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The  let Expression in  insert-buffer

After ensuring that the variable  buffer refers to a buffer itself and not just to the name of a buffer, the  insert-buffer function continues with a  let expression. This specifies three local variables,  start ,  end , and  newmark and binds them to the initial value  nil . These variables are used inside the remainder of the  let and temporarily hide any other occurrence of variables of the same name in Emacs until the end of the  let .

The body of the  let contains two  save-excursion expressions. First, we will look at the inner  save-excursion expression in detail. The expression looks like this:

(save-excursion
  (set-buffer buffer)
  (setq start (point-min) end (point-max)))

The expression  (set-buffer buffer) changes Emacs's attention from the current buffer to the one from which the text will copied. In that buffer, the variables  start and  end are set to the beginning and end of the buffer, using the commands  point-min and  point-max . Note that we have here an illustration of how  setq is able to set two variables in the same expression.  setq 's first argument is set to the value of its second and its third argument is set to the value of its fourth.

After the body of the inner  save-excursion is evaluated, the  save-excursion restores the original buffer, but  start and  end remain set to the values of the beginning and end of the buffer from which the text will be copied.

The outer  save-excursion expression looks like this:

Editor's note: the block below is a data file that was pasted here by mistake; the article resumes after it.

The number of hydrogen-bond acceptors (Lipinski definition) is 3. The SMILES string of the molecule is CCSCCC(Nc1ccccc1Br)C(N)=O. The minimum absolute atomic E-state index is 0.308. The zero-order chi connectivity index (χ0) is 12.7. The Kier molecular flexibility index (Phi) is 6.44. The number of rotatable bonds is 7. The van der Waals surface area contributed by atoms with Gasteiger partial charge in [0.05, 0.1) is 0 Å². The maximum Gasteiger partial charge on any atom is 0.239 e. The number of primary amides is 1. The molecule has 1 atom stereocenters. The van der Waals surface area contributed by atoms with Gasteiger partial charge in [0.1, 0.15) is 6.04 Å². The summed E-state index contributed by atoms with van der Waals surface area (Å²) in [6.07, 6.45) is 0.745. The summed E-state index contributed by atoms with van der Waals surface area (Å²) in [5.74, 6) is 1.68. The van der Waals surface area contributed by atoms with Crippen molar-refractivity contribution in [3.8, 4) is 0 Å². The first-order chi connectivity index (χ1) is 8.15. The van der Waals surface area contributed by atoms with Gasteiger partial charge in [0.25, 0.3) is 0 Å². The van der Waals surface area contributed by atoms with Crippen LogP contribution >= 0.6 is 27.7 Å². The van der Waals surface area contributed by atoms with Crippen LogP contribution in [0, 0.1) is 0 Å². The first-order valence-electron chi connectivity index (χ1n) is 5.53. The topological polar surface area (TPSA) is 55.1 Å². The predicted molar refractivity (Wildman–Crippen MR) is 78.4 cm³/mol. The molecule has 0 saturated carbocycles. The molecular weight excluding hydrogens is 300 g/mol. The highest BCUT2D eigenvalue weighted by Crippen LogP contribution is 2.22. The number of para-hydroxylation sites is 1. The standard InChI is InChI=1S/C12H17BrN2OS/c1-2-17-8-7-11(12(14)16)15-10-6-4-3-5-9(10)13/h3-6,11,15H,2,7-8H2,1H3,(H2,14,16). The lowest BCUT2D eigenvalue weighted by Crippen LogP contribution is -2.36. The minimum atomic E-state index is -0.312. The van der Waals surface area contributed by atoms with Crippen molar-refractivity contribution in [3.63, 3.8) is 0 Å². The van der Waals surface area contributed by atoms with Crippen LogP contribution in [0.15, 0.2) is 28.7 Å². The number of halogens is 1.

(save-excursion
  (inner- save-excursion -expression
     (go-to-new-buffer-and-set- start -and- end )
  (insert-buffer-substring buffer start end)
  (setq newmark (point)))

The  insert-buffer-substring function copies the text into the current buffer from the region indicated by  start and  end in  buffer . Since the whole of the second buffer lies between  start and  end , the whole of the second buffer is copied into the buffer you are editing. Next, the value of point, which will be at the end of the inserted text, is recorded in the variable  newmark .

After the body of the outer  save-excursion is evaluated, point and mark are relocated to their original places.

However, it is convenient to locate a mark at the end of the newly inserted text and locate point at its beginning. The  newmark variable records the end of the inserted text. In the last line of the  let expression, the  (push-mark newmark) expression function sets a mark to this location. (The previous location of the mark is still accessible; it is recorded on the mark ring and you can go back to it with C-u C-SPC.) Meanwhile, point is located at the beginning of the inserted text, which is where it was before you called the insert function.

The whole  let expression looks like this:

(let (start end newmark)
  (save-excursion
    (save-excursion
      (set-buffer buffer)
      (setq start (point-min) end (point-max)))
    (insert-buffer-substring buffer start end)
    (setq newmark (point)))
  (push-mark newmark))

Like the  append-to-buffer function, the  insert-buffer function uses  let ,  save-excursion , and  set-buffer . In addition, the function illustrates one way to use  or . All these functions are building blocks that we will find and use again and again.

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